On 25 and 26 October 2018, digital platform food delivery workers from all over Europe will come together for the first time in Brussels, Belgium. Unlike the usual luxury conferences held in the European capital, attendees will have to crowdfund their own tickets. But that won’t stop the 100 or so couriers from meeting up to share their “methods of struggle and define a common strategy for better working conditions” in a bid to combat the “unacceptable” labour practices of online food delivery platforms such as Deliveroo, Uber Eats and Foodora.
The deliberate misclassification of these platform workers as ‘self-employed’ denies them fundamental workers’ rights, particularly in relation to a minimum wage, working time regulations, collective bargaining rights, insurance and health and safety protections (the latter two points are particularly crucial to food delivery workers who spend most of their working day on motorcycles or bikes). As a result, there have recently been a wave of protests in the United Kingdom, Germany, the Netherlands, Belgium, France and Spain condemning the exploitative nature of this work.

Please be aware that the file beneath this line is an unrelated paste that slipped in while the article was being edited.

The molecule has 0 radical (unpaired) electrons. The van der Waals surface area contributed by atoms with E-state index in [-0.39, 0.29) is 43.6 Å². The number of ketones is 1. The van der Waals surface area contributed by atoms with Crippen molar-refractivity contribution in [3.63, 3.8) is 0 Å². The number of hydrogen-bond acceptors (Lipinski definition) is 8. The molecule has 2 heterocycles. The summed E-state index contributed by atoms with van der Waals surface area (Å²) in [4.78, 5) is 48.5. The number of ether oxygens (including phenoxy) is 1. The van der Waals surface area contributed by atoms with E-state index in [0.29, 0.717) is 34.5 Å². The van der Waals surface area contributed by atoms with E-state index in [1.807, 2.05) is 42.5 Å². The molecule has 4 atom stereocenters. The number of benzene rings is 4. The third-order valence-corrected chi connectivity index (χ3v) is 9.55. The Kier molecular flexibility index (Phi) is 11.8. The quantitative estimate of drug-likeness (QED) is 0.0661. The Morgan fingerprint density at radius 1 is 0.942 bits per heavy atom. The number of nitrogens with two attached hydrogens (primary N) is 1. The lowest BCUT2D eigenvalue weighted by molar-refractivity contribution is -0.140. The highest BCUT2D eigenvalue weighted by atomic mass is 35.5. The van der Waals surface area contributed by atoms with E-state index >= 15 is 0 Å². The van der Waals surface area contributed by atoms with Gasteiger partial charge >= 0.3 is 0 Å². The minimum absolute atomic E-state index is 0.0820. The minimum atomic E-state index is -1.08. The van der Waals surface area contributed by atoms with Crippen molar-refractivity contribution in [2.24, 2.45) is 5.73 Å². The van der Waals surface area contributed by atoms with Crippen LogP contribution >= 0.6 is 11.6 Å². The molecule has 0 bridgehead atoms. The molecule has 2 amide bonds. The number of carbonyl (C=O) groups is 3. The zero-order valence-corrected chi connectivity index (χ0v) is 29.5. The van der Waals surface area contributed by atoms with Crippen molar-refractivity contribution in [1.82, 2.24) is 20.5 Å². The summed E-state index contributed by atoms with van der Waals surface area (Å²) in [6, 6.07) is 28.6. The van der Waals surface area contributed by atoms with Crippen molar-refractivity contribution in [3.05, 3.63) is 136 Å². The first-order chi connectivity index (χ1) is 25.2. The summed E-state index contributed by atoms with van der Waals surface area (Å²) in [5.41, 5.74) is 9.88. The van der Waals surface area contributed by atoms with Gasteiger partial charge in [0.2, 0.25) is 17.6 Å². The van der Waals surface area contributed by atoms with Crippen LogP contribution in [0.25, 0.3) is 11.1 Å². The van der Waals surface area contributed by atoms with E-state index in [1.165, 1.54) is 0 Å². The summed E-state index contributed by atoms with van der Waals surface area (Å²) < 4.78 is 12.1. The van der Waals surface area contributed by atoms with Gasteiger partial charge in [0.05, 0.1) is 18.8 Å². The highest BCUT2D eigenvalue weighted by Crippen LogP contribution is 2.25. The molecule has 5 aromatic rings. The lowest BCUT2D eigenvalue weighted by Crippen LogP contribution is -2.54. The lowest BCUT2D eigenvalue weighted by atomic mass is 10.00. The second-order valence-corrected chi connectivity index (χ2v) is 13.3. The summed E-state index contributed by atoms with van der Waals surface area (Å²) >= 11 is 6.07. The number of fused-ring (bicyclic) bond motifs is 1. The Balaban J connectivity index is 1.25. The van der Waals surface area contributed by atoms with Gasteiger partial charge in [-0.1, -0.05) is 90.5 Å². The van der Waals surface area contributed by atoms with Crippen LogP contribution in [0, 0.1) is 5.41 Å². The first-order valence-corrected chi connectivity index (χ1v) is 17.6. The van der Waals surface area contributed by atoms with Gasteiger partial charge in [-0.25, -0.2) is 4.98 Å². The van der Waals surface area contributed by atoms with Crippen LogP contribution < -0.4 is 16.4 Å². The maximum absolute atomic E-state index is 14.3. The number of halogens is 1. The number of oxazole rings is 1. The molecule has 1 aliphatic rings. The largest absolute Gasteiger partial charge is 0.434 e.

But as well as protesting, deliver workers have also been organising, with a number of bike courier cooperatives recently being established by couriers who once worked for these digital juggernauts. Ex-platform workers in Belgium, France and Spain are turning to democratic business models as a reaction to the precarity of the ‘gig economy’, and in a bid to shape decent work for themselves.
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